IAEA Refutes Reactor 3 Cooling Problems, Provides Fukushima Status Update; Credibility Schism Developing In Japan

Tyler Durden's picture

Contrary to earlier reports that cooling at Reactor 3 at Fukushima has failed (as per CNN and Reuters) and there is now a state of emergency for three reactors at the site, the IAEA has released a report refuting these rumors. It appears that there is a split in news reporting in Japan: on one hand we have the Nuclear and Industrial Safety Agency which seems to present a downside case, while the government is obviously spinning news in a favorable direction. While the Japanese government is likely not to be trusted much with truthful data dissemination, jumping the shark on rumor spreading is probably not in anyone's favor either. That said, with the government losing credibility (see prior Stratfor post), the question is just whom can the public trust, if not the Japanese government and media? Furthermore, if there is another accident at Fukushima, and the government's credibility is completely destroyed, what happens next: after all the BoJ needs as much "market faith" as it can muster ahead of its decision on Monday to flood the money markets with JPY2 trillion (sound familiar). If the government eats up all the street cred of Shirakawa, the BOJ rush to action may end up doing far more bad than good.

From the IAEA:

Japanese authorities have
informed the IAEA that Units 1, 2, and 4 at the Fukushima Daini retain
off-site power but are experiencing increased pressure in each reactor.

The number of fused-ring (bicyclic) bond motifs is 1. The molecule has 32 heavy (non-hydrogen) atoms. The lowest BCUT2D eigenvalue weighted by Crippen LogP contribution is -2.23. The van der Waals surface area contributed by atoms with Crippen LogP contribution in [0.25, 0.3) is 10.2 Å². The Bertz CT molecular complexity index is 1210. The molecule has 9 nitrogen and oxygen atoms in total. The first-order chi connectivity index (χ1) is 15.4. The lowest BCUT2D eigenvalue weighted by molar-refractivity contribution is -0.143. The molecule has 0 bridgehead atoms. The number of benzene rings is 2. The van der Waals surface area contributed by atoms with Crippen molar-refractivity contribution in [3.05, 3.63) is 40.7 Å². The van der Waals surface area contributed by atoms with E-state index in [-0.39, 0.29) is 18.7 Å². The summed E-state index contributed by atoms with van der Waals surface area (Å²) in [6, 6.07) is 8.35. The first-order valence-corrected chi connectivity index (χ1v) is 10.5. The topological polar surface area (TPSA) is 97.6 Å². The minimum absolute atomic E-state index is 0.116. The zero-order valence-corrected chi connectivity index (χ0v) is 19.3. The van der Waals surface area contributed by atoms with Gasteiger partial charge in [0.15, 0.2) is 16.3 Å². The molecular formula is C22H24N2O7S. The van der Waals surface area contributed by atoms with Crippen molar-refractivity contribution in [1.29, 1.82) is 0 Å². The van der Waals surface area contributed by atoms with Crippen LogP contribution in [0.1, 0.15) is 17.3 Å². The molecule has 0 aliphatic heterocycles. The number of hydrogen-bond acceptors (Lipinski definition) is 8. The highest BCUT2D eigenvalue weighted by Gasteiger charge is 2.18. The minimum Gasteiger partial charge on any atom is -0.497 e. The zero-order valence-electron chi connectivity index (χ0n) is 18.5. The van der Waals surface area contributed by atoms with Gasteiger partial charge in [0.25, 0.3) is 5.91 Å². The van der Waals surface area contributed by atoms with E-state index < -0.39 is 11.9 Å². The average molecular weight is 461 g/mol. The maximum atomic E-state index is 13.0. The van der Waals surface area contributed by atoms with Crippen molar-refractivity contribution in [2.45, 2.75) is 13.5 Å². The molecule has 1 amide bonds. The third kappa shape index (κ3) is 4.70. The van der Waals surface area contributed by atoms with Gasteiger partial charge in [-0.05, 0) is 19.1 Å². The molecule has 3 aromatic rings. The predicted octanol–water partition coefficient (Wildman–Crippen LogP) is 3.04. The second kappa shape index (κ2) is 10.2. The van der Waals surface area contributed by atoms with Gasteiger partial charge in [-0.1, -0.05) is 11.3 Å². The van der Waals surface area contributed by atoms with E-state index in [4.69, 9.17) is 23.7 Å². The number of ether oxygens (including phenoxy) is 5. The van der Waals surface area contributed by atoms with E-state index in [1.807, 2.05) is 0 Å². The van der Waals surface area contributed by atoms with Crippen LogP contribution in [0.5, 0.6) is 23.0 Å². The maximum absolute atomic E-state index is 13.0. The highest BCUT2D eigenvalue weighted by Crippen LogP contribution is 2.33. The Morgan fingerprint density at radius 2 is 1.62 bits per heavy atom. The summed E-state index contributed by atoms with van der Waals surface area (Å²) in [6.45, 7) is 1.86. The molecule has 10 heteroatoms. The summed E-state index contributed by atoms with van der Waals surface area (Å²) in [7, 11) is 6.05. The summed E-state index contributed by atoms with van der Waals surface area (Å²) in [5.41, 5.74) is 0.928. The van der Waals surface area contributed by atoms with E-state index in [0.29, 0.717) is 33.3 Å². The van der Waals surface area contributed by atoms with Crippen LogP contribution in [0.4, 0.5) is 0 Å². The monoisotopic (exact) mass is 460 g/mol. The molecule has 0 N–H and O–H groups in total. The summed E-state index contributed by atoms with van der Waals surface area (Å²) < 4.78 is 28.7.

Plant operators have vented the containment at each of the three units
and are considering further venting to alleviate the increase in

Daini Unit 3 is in a safe, cold shutdown, according to Japanese officials.

Japanese authorities have reported
some casualties to nuclear plant workers.  At Fukushima Daichi, four
workers were injured by the explosion at the Unit 1 reactor, and there
are three other reported injuries in other incidents. In addition, one
worker was exposed to higher-than-normal radiation levels that fall
below the IAEA guidance for emergency situations. At Fukushima Daini,
one worker has died in a crane operation accident and four others have
been injured.

In partnership with the World
Meteorological Organization, the IAEA is providing its member states
with weather forecasts for the affected areas in Japan.  The latest
predictions have indicated winds moving to the Northeast, away from
Japanese coast over the next three days.

The IAEA continues to liaise with the Japanese authorities and is monitoring the situation as it evolves.